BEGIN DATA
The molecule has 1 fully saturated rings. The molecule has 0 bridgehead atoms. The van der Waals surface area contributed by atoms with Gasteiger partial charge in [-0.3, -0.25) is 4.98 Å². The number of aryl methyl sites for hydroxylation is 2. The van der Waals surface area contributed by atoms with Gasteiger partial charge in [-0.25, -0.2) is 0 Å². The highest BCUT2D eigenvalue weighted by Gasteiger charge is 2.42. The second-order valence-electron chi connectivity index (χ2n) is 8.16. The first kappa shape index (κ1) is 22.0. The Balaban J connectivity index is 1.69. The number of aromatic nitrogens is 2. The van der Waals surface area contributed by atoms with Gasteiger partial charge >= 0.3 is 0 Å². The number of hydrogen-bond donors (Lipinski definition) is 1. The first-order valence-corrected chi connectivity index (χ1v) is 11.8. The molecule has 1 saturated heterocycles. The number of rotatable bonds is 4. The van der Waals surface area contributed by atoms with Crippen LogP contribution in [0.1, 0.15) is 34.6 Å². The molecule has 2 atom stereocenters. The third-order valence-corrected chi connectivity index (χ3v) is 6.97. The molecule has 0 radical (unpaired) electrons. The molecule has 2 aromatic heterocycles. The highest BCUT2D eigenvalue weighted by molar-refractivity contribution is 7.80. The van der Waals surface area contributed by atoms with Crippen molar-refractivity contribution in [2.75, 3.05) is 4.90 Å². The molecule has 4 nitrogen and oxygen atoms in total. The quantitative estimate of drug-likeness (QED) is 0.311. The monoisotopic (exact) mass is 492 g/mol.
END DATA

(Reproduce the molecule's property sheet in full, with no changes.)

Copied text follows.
The molecule has 1 fully saturated rings. The molecule has 0 bridgehead atoms. The van der Waals surface area contributed by atoms with Gasteiger partial charge in [-0.3, -0.25) is 4.98 Å². The number of aryl methyl sites for hydroxylation is 2. The van der Waals surface area contributed by atoms with Gasteiger partial charge in [-0.25, -0.2) is 0 Å². The highest BCUT2D eigenvalue weighted by Gasteiger charge is 2.42. The second-order valence-electron chi connectivity index (χ2n) is 8.16. The first kappa shape index (κ1) is 22.0. The Balaban J connectivity index is 1.69. The number of aromatic nitrogens is 2. The van der Waals surface area contributed by atoms with Gasteiger partial charge >= 0.3 is 0 Å². The number of hydrogen-bond donors (Lipinski definition) is 1. The first-order valence-corrected chi connectivity index (χ1v) is 11.8. The molecule has 1 saturated heterocycles. The number of rotatable bonds is 4. The van der Waals surface area contributed by atoms with Crippen LogP contribution in [0.1, 0.15) is 34.6 Å². The molecule has 2 atom stereocenters. The third-order valence-corrected chi connectivity index (χ3v) is 6.97. The molecule has 0 radical (unpaired) electrons. The molecule has 2 aromatic heterocycles. The highest BCUT2D eigenvalue weighted by molar-refractivity contribution is 7.80. The van der Waals surface area contributed by atoms with Crippen molar-refractivity contribution in [2.75, 3.05) is 4.90 Å². The molecule has 4 nitrogen and oxygen atoms in total. The quantitative estimate of drug-likeness (QED) is 0.311. The monoisotopic (exact) mass is 492 g/mol.